Stock Eye vs. Custom Prosthesis

Last week a patient came in with one of the worst fitted prosthetic eyes I have seen in many years. It looked like someone took a prefabricated painted conformer, trimmed it to size, and sold it as a prosthetic eye. A conformer is a piece of plastic typically worn after an eye removal surgery during the healing process. It is meant to be a temporary solution and painted versions are available to give the appearance of an eye.

 The patient is shown here wearing a stock eye.

The patient is shown here wearing a stock eye.

Stock eye, like its name suggests, is a prefabricated shape that an ocularist picks out to fit into a socket, to be worn on a long term basis. It's like buying mass produced shoes as opposed to bespoke shoes, but the consequences are more serious. Aside from being uncomfortable to wear, they can lower one's self esteem because they look "fake" or they are unable to achieve good symmetry to the other eye. An ill fitted eye can result in problems with mucus/tearing and even damage the socket tissue.

The patient above has been wearing this eye for three years. When I removed the prosthesis, there was a lot of exudate behind the prosthesis. In this case, there was too much gap between the socket tissue and the posterior surface of the prosthesis, causing fluid to accumulate in the dead space. Additionally, the edge of the prosthesis was never polished. Sharp edges with the tool mark still showing can scar the socket tissue, possibly leading to tissue contracture.

If the socket tissue begins to contract, there is less room in the socket to hold a prosthetic eye. In extreme cases, a patient becomes unable to retain a prosthesis and/or the prosthesis has to be unnaturally small. This patient is fortunate that her socket isn't too scarred and she is still able to wear a reasonably sized prosthesis.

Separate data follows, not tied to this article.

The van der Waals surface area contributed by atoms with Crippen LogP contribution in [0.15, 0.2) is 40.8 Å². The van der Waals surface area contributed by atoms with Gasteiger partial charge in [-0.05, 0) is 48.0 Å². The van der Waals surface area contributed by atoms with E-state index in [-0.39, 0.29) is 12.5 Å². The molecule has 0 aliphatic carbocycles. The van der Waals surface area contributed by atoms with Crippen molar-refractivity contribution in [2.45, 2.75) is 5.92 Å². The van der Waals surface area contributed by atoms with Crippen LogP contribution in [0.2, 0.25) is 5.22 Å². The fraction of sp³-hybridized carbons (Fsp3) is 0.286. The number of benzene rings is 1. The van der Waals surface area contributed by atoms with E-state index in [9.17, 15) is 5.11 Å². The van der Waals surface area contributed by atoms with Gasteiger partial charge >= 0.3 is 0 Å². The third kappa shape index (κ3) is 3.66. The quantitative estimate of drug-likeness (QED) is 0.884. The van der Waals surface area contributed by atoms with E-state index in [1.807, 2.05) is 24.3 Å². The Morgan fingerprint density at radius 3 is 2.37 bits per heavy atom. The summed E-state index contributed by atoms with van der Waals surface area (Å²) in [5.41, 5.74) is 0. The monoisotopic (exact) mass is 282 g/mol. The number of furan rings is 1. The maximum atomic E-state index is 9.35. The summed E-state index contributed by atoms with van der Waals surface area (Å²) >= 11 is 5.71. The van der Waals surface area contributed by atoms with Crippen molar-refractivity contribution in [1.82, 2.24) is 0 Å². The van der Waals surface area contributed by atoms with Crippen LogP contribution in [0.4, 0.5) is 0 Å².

The same patient wearing a custom fitted, custom painted prosthetic eye.

The same patient wearing a custom fitted, custom painted prosthetic eye.

Stock eyes were more common in the early days of the modern prosthetic eye, and they still are in some parts of the world. I was extremely surprised that this patient's stock eye was made only three years ago in Los Angeles, CA. There are many wonderful board certified ocularists in the Los Angeles area and there is no reason for this to happen. If you are in need of a prosthetic eye, here are some considerations*:

  • Know that the practice of using a stock eye is prohibited by the American Society of Ocularists.
  • There is no special licensing required on the federal level (states may vary) in the US to practice ocularistry, so even an untrained person can sell prosthetic eyes. You are much less likely to receive a poorly made prosthetic eye if your ocularist is board certified through the National Examining Board of Ocularists (NEBO). A board certified ocularist carries the professional title of BCO. A BCO has over 10,000 hours of practical training and has to pass a number of written exams.
  • A prosthesis should not have any sharp edges nor cause any constant discomfort.
  • A prosthetic eye should be made to fit YOU. On rare occasions an ocularist cannot take an impression and must begin with a prefabricated shape. The key is that they must then customize it and also be able to explain why they are taking this approach. Regardless of the method of fabrication, your ocularist should be focused on making it comfortable and aesthetically pleasing for you.
  • Your insurance company doesn't always know who the best ocularist is. They may refer you to an in network ocularist who does poor work rather than an out of network ocularist who does great work.
before and after.jpg

All photos used with permission.

*Rules and regulations may change. These considerations are applicable in the USA as of 2018.